Last night I went to a sneak preview of The Raven, and I am absolutely grateful that I didn’t pay for it. I was b-o-r-e-d. It’s not that it wasn’t full of action. It’s not that it didn’t have violence. It’s not that it didn’t have a case of fantastic actors. But none of it clicked. Poe was both comedic and melancholy, Investigator Fields (police representative) was both insightful and idiotic, and the Killer was both elaborately imaginative and unbelievably…believable.
Quick plot recap:
Someone is going around Baltimore killing people in ways inspired by Poe’s tales of the grotesque. Poe, newly back in Baltimore right as the killings begin, is the first suspect. Particularly given that at least one of the victims have a direct connection to the author. Thankfully, the detective on the case, Investigator Fields, is smart enough to realize that Poe is merely the inspiration for the murders and not the designer. Thus begins the hunt for the killer.
To say more would spoil any fun that film-goers might have, but I will say this – we are told, from the beginning, that on October 7, 1849 Poe was found on a bench in Baltimore shortly before he died, no one knowing how he filled his last days. An interesting plot driver, sure, but as we witness the film, there is no possible way that his last days went unnoticed. EVERYONE knew what Poe was up to leading up to his death. That he is working with the police on the case is the first indication that someone knew something. But that’s not the largest issue this film faces. Its largest is that of identity.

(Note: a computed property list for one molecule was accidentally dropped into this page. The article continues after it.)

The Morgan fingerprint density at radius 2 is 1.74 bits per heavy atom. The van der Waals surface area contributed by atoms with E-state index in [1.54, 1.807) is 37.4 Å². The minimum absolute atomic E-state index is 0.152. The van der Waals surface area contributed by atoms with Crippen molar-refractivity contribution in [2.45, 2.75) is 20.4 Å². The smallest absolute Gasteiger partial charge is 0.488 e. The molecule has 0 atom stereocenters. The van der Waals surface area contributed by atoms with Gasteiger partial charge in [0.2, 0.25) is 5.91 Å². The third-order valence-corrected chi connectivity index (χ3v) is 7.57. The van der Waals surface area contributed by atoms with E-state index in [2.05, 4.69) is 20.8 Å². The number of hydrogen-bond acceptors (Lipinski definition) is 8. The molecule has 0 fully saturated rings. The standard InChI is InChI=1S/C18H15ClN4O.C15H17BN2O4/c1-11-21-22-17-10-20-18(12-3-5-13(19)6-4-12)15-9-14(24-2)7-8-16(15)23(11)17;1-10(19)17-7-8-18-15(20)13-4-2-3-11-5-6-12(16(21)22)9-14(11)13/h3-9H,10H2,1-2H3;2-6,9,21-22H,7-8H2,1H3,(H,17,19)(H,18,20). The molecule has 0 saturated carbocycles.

Trust me when I say that calling The Raven a victim of an identity crisis is in no way meant to be a joke on Cusack’s former role in the amazing film Identity. That film is an absolute blast. A true thriller.
The Raven, however, suggests from the trailer that it’s more Sherlock Holmes when it should have been more like Se7en. Murders inspired by Poe should involve psychological violence and render emotional trauma. When I read “The Pit and the Pendulum” for the first time, I stopped breathing and didn’t noticed until I had finished. I was so engaged in reading, lost in the macabre, that I didn’t realize that I was holding my breath. Here, however, there was no suspense. No edge-of-terror feelings. No “What’s in the box?!” moments. Worse, the deaths don’t even proceed with a sense of escalation. The first victims are killed cleverly, the second brutally, and the third happens outside of the view of the audience – only to be found when Poe does. From here, the film is more mystery than macabre.
Director James McTeigue has an exceptional resume of work – whether as director for V for Vendetta or as assistant director for Speed Racer, The Matrix series, and Dark City – and it’s a shame that this has his name on it. The story had amazing potential, but just falls flat on what it COULD have been. The potential for a story involving Poe is enormous. Watching the film, I nearly wanted the killer to be a figment of the imagination since we never see him unless someone is alone. In fact, I would have preferred if the majority of the story had been the result of Poe having some psychotic break (see: Fight Club) because that would have been far more interesting than what was delivered.
1 out of 5
The action is decent and the cast is fantastic. I regret that all them are so brutally underused and that Cusack did not make for a compelling Poe. My wife found it enjoyable, while I struggled to remain interested. I recommend waiting until Netflix or perhaps a discount theater to go, if you’re curious. She, however, advises that a $5 screening would be worth it. If it’s true terror you want, go find a copy of Poe’s work. Chilling.
John Cusack … Edgar Allan Poe
Luke Evans … Detective Fields
Alice Eve … Emily Hamilton
Brendan Gleeson … Captain Hamilton